By Siah Hwee Ang*
China and the US are unlikely to resolve their differences anytime soon.
This triggers uncertainty around what is to come in the world economy in the coming years.
Despite the seemingly perennial US role as leader in world affairs, China is the largest trading partner to a lot more economies across the globe.
And while all eyes are on the China-US duel in trade retaliation shots, the US does take a similar stance towards other countries.
Your enemy’s enemy can become your friend.
The differences between the US and Europe have prompted Europe to stand alongside China and update trade rules around technology policies and subsidies, amidst their very own bilateral disputes.
This coming together will also lead to discussion on a treaty to iron out differences on the investment front.
China’s (potential) loss in its standoff with the US is always going to mean some hedging of their own vulnerable positions in particular industries.
Soybeans, in particular, have been a major weapon for the Chinese.
In 2017, China imported 95 million tons of soybeans from the US (worth around US$14 billion), which constituted 34% of its total imports.
This figure is 31 % of US total soybeans exports. The US is the second largest exporter of soybeans behind Brazil.
China imposing a 25% tariff on US soybean imports puts a serious dent on US soybean exports.
And while US farmers will have to find another market for their exports, China will also need to source its soybeans from elsewhere to plug the gap.
China has come up with a quick response.
Effective from this week, China will revoke the current 3% tariffs on imported soybeans from five Asian countries, namely India, South Korea, Bangladesh, Laos and Sri Lanka.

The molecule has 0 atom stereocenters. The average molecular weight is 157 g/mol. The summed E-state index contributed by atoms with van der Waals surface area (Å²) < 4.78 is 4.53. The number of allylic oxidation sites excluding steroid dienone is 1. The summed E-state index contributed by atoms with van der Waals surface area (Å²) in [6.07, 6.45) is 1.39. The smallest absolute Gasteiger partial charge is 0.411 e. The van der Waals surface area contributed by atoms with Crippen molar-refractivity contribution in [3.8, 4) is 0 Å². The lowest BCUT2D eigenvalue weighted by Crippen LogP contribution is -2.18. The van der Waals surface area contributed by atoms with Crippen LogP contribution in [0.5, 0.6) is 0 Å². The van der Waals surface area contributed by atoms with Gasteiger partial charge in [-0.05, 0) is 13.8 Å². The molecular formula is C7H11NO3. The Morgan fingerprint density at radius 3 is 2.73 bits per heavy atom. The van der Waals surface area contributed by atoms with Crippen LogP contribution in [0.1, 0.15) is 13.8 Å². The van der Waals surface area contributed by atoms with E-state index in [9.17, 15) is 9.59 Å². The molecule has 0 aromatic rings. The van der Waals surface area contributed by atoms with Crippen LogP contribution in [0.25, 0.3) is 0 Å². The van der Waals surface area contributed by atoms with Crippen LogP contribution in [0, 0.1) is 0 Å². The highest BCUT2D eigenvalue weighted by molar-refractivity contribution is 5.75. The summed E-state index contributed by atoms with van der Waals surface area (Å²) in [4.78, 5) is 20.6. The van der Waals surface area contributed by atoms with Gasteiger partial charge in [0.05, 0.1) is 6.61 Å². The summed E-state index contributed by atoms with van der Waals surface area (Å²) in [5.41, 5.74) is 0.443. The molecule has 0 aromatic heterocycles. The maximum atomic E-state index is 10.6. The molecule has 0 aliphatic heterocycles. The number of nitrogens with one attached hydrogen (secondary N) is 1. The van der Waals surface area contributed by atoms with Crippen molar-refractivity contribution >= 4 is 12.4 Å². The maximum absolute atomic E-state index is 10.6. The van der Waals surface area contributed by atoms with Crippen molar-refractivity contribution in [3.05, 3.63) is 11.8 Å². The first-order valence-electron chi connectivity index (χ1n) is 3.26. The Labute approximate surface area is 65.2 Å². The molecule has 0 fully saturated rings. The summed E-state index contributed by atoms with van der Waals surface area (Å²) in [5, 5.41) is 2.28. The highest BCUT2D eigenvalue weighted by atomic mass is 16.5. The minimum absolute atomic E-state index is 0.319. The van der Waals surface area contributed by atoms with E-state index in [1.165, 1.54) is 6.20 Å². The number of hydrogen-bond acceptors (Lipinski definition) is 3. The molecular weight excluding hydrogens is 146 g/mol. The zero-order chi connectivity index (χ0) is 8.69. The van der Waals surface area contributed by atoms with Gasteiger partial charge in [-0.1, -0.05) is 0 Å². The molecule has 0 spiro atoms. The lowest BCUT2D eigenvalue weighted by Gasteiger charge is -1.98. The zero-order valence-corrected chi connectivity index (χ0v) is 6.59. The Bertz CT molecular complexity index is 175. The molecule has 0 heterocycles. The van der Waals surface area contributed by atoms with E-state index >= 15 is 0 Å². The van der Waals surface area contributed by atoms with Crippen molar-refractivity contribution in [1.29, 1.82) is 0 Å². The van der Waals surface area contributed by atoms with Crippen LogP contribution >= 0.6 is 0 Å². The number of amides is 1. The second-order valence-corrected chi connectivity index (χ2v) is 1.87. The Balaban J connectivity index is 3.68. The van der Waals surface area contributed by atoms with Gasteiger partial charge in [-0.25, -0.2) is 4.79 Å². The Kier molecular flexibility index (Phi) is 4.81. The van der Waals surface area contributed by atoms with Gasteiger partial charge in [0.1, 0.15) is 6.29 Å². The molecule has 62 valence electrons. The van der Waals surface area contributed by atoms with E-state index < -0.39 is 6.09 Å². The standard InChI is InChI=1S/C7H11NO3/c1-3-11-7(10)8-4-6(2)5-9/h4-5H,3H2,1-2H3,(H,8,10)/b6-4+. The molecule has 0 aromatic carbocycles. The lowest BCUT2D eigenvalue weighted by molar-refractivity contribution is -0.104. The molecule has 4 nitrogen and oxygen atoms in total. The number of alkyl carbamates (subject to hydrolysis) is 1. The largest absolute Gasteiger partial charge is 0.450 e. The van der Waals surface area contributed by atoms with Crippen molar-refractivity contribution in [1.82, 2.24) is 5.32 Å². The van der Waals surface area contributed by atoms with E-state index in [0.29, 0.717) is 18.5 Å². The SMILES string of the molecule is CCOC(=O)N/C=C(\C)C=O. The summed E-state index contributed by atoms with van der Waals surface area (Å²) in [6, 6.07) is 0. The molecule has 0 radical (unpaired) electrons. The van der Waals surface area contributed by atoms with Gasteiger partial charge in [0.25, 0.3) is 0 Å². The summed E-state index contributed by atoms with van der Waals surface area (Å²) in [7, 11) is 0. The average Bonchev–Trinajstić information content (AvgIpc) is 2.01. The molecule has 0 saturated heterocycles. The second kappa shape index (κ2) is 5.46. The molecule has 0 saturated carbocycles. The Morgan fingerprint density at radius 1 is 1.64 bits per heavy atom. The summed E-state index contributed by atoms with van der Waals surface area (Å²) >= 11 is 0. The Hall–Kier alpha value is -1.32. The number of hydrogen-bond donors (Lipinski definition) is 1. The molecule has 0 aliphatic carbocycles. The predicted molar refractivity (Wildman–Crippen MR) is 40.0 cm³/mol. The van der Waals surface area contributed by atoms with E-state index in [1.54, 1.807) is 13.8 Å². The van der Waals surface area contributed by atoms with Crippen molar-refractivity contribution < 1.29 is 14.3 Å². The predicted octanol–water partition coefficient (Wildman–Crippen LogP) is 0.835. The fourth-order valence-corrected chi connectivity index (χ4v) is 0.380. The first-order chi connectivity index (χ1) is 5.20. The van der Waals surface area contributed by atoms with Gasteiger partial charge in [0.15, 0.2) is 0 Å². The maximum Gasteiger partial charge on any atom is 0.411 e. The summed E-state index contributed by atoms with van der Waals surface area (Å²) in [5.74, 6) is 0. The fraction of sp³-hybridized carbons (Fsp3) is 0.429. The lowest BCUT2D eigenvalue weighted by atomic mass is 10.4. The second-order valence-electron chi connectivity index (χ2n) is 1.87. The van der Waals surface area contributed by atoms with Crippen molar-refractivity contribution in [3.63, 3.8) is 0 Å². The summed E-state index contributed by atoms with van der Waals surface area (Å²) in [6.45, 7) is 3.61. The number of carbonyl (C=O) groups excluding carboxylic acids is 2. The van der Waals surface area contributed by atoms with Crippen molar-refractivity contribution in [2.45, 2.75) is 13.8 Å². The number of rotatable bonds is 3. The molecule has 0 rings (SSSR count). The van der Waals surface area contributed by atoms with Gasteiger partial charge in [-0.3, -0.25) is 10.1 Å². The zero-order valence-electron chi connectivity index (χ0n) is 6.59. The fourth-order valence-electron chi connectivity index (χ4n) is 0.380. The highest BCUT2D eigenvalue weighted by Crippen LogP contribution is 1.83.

The small reduction in tariff and the size of the exports from these nations will not come close to filling the gap.
The significance is that China is using opportunities such as this one as a way to diversify from its trade dependencies with the US.
In the meantime, it is also increasing its own production of soybeans.
This diversification also opens doors for Brazil, Argentina and Paraguay from Latin America, and Canada as large exporters of soybeans.
A total of 8,549 types of goods originating from the five Asian countries above will also see tariffs reduced or cut to zero in areas such as chemicals, agricultural and medical products, clothing, steel, and aluminium products.
This is done under the umbrella of the Asia Pacific Trade Agreement (APTA) of which the six countries are members.
The APTA was formed in 1975 and is the oldest preferential trade agreement among economies in the Asia-Pacific region. It was known as the Bangkok Agreement before 2005.
Balancing trade challenges, China revised its ‘negative list’ on investment last week.
Taking effect from July 28, China is opening up further for investment in areas such as infrastructure, railway passenger transportation, international shipping, grain purchases and wholesales.
The relaxation of restrictions will see the phasing out of the 50% equity cap for foreign aircraft and car manufacturing in joint venture arrangements.
Bilateral relationships between economies are multifaceted.
From the adjustments that it is making in response to its jostle with the US, it is evident that China has many cards up its sleeve thanks to its strength in trade and its investment potential.
Above all, this allows China to play a larger role in Asian economics and ensures its centrality in business in Asia.
*Siah Hwee Ang holds the BNZ Chair in Business in Asia and is the Director of the Southeast Asia Centre of Asia-Pacific Excellence at Victoria University.